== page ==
I recently wrote a blog post about "For someone who was supposed to be in a wheelchair, you run pretty fast!"
As a back of the pack runner who knows how it feels to finish last (although last year's field in Bermuda had finishers coming in at close to 5 hours for the half), it's vital for me to remember that it's my pace and my race.
I had a dream last night that I finished the Bermuda Half Marathon but then realized I wasn't wearing my bib and I hadn't received my medal yet I knew in my heart that I had gone the distance. Part of me was disappointed I wouldn't have bling to show off to everyone when I got home but another part of me was just so proud of me for having gone the distance and that I carry that with me in my heart and soul.
After I finished our 12.5 miler which we figured out was probably closer to 13 because of Nike+, I felt as though I had already won my race. I set out to train myself mind, body and soul for a half marathon and I accomplished that goal.
I am so deeply grateful to my running village who send me so much love, support and encouragement and remind me that Sunday is my victory race.
I share that victory race with my village, with my amazing life and running partner Tom who has been with me on every step of this amazing journey, and my dear friend, healer and chiropractor Dr. Ryan. When the PT's and MD's and Aquatics Therapy instructors and even the previous massage therapist I was working with were shrugging and prognosticating what I should and should not do given the appearances of the MRI and my history of paralytic polio, Dr. Ryan told me to set goals not limits and treated me like royalty to get me back on the roads.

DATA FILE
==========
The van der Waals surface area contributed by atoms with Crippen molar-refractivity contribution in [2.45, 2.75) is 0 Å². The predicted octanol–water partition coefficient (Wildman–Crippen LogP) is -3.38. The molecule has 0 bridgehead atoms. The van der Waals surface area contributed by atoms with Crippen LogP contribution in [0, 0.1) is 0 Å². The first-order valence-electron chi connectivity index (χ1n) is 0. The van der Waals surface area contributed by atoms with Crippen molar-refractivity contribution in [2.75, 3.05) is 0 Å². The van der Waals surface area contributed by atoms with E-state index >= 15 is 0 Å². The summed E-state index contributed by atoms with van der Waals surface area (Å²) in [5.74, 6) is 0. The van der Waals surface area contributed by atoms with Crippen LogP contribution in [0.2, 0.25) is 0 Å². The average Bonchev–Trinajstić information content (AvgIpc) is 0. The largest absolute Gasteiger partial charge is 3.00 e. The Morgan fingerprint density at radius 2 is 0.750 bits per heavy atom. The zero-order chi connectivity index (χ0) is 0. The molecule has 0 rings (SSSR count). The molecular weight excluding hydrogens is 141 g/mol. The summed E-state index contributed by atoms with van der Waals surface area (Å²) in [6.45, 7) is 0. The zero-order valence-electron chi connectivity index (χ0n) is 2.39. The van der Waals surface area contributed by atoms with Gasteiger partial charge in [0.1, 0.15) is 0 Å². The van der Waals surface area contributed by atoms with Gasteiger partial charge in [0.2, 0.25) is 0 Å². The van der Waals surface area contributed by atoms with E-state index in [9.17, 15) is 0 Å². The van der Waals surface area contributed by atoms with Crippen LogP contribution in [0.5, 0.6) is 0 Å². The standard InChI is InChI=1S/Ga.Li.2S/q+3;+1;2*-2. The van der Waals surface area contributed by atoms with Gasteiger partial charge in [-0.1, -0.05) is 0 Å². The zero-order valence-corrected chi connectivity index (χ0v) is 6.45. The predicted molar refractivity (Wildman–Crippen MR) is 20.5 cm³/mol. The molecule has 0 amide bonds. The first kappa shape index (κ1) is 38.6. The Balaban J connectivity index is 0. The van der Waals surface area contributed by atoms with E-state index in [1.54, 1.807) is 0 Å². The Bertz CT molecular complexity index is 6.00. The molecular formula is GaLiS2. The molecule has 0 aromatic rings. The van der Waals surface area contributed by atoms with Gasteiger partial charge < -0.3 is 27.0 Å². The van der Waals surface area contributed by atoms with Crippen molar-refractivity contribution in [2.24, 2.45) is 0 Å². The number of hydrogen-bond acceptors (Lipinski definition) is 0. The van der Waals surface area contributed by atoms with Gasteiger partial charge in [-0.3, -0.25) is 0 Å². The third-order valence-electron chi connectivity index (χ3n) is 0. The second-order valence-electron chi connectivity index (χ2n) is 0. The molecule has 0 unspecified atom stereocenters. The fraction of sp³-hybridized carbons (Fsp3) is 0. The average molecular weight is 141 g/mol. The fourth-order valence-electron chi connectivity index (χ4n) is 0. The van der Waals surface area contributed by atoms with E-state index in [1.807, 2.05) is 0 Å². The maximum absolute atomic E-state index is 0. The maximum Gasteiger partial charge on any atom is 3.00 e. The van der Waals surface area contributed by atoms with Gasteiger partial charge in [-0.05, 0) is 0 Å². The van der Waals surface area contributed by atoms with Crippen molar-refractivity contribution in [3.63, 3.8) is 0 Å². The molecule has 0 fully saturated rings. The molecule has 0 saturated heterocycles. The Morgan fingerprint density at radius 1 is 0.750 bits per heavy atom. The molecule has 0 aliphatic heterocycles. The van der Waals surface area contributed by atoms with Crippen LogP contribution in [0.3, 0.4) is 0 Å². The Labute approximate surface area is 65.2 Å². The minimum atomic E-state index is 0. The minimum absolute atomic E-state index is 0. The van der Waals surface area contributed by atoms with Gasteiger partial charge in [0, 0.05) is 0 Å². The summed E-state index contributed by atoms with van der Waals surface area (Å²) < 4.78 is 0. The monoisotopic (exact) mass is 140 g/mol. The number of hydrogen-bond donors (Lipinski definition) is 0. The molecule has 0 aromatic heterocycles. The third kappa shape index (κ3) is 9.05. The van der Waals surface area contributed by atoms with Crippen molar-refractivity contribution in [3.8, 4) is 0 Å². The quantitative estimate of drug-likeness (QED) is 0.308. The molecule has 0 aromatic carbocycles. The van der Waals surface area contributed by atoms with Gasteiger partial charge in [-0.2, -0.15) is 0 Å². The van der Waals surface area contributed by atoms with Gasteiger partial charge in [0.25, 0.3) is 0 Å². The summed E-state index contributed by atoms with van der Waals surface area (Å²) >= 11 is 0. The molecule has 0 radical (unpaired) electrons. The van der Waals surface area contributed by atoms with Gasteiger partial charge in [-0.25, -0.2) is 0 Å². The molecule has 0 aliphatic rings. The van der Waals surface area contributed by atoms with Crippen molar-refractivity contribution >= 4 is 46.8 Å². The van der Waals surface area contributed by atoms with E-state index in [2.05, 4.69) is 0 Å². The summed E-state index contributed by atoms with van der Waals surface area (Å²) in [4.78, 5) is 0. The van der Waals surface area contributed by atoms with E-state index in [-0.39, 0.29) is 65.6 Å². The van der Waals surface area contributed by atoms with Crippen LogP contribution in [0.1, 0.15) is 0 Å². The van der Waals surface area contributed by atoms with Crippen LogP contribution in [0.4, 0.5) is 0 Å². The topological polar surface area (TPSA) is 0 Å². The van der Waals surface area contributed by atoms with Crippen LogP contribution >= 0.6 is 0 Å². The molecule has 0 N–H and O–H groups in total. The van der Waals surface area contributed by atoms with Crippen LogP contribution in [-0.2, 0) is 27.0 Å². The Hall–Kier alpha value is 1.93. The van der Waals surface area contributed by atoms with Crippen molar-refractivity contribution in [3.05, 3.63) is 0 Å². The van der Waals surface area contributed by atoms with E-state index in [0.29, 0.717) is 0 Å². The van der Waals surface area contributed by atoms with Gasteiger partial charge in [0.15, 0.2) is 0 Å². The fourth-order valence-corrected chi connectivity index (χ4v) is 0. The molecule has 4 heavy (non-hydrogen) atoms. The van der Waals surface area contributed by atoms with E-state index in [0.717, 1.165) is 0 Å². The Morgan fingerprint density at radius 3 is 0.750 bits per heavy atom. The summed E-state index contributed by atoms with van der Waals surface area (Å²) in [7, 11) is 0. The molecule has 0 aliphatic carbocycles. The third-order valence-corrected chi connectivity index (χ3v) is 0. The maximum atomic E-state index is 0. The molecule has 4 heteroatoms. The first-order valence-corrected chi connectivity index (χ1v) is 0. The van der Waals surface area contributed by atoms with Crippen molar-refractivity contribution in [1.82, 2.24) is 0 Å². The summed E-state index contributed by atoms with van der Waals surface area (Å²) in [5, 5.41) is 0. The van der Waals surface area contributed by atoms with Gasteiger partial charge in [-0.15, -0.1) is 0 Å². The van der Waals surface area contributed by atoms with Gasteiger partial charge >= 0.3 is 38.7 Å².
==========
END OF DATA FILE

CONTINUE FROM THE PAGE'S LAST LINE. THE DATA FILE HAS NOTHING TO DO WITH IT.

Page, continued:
As so often happens, the Divine wants me to be clear about how I run my race on Sunday. One of my friends from the Merrimack Valley Striders Club posted this article this morning on Facebook. "Why the 5+ hour marathoner and the 14+ hour Ironman are my heroes."
I’m a pretty fast guy for a non-elite runner. I can still break a 4:30 mile, a 16-minute 5K and a 33-minute 10K at the age of 45. My PR in the marathon is 2:27:17 and have run in the 2:30s three different times as well throughout my life. I tell you this not to brag, but to say if I weren’t this fast I don’t know if I would be such a serious runner. I am blessed to be able to run at a pretty good gait and enjoy running at top speeds. Heck, if I were fast enough to be a sprinter, I would have probably been one, but that was not to be.
So while over the years, people have been “amazed” by how fast I can run this distance or that, I honestly think to myself that I’m just lucky to have good running-DNA and a pretty good work ethic. What I’m really amazed at are the people who work their asses off to break a 6-hour marathon or 15-hours in an Ironman – these are my endurance heroes!
It’s All Relative
For years I’ve told the countless people I’ve coached for marathon events, “It’s all relative”. When I say that, I’m speaking about the work effort that goes into running a sub-3 hour, sub-4 hour, sub-5 hour or sub-6 hour marathon. Just because I can run a sub-2:30 marathon doesn’t mean I work any harder than the individual who runs the sub-4 hour marathon, it just means I’m faster.
And if I had to be on the roads for 5+ hours (in a marathon) or 14+ hours (in an Ironman) I am pretty certain I would not be so inclined to enter one. The mental fortitude and physical demands you must undertake for multi-hour runs, rides and swims is truly amazing – inspiring, I would even argue. I honestly get a bit edgy on a run longer than 90-minutes. So, if you told me that I needed to go on a 20-mile run or 80-mile bike ride and it was going to take me 4-6 hours, I would probably say nope, that’s just waaaaay too long! But many of you out there are these people, and honestly, I don’t know how you have the will or the drive to be on your feet or in the seat for that sort of a duration – now that’s some real grit and determination!
Be Proud of Yourself